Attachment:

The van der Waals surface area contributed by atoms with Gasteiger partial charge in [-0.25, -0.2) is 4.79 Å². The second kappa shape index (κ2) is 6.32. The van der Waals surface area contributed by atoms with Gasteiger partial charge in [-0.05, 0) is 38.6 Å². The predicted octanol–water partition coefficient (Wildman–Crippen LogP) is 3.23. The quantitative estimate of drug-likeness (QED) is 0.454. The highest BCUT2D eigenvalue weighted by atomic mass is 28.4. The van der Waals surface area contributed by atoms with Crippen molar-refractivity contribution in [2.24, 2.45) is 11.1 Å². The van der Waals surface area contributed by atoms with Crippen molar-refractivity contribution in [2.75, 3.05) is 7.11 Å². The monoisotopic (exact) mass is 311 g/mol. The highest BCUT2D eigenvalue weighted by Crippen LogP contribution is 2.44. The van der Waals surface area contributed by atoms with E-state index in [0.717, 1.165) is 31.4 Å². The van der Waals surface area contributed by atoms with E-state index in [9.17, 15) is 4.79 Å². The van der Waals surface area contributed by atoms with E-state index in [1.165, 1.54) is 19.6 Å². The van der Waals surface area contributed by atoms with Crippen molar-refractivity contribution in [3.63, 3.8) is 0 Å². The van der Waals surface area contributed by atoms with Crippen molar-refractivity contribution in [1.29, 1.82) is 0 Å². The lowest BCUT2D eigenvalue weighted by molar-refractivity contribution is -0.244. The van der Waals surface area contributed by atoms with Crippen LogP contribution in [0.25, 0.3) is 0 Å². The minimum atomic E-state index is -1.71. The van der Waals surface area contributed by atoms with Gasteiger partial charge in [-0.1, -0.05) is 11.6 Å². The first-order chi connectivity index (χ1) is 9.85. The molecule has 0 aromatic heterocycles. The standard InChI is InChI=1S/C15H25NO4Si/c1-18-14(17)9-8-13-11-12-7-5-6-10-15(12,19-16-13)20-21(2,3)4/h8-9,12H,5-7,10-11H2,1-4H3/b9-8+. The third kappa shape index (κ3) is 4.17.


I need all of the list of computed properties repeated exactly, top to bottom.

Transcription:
The van der Waals surface area contributed by atoms with Gasteiger partial charge in [-0.25, -0.2) is 4.79 Å². The second kappa shape index (κ2) is 6.32. The van der Waals surface area contributed by atoms with Gasteiger partial charge in [-0.05, 0) is 38.6 Å². The predicted octanol–water partition coefficient (Wildman–Crippen LogP) is 3.23. The quantitative estimate of drug-likeness (QED) is 0.454. The highest BCUT2D eigenvalue weighted by atomic mass is 28.4. The van der Waals surface area contributed by atoms with Crippen molar-refractivity contribution in [2.24, 2.45) is 11.1 Å². The van der Waals surface area contributed by atoms with Crippen molar-refractivity contribution in [2.75, 3.05) is 7.11 Å². The monoisotopic (exact) mass is 311 g/mol. The highest BCUT2D eigenvalue weighted by Crippen LogP contribution is 2.44. The van der Waals surface area contributed by atoms with E-state index in [0.717, 1.165) is 31.4 Å². The van der Waals surface area contributed by atoms with E-state index in [9.17, 15) is 4.79 Å². The van der Waals surface area contributed by atoms with E-state index in [1.165, 1.54) is 19.6 Å². The van der Waals surface area contributed by atoms with Crippen molar-refractivity contribution in [3.63, 3.8) is 0 Å². The van der Waals surface area contributed by atoms with Crippen molar-refractivity contribution in [1.29, 1.82) is 0 Å². The lowest BCUT2D eigenvalue weighted by molar-refractivity contribution is -0.244. The van der Waals surface area contributed by atoms with Crippen LogP contribution in [0.25, 0.3) is 0 Å². The minimum atomic E-state index is -1.71. The van der Waals surface area contributed by atoms with Gasteiger partial charge in [-0.1, -0.05) is 11.6 Å². The first-order chi connectivity index (χ1) is 9.85. The molecule has 0 aromatic heterocycles. The standard InChI is InChI=1S/C15H25NO4Si/c1-18-14(17)9-8-13-11-12-7-5-6-10-15(12,19-16-13)20-21(2,3)4/h8-9,12H,5-7,10-11H2,1-4H3/b9-8+. The third kappa shape index (κ3) is 4.17.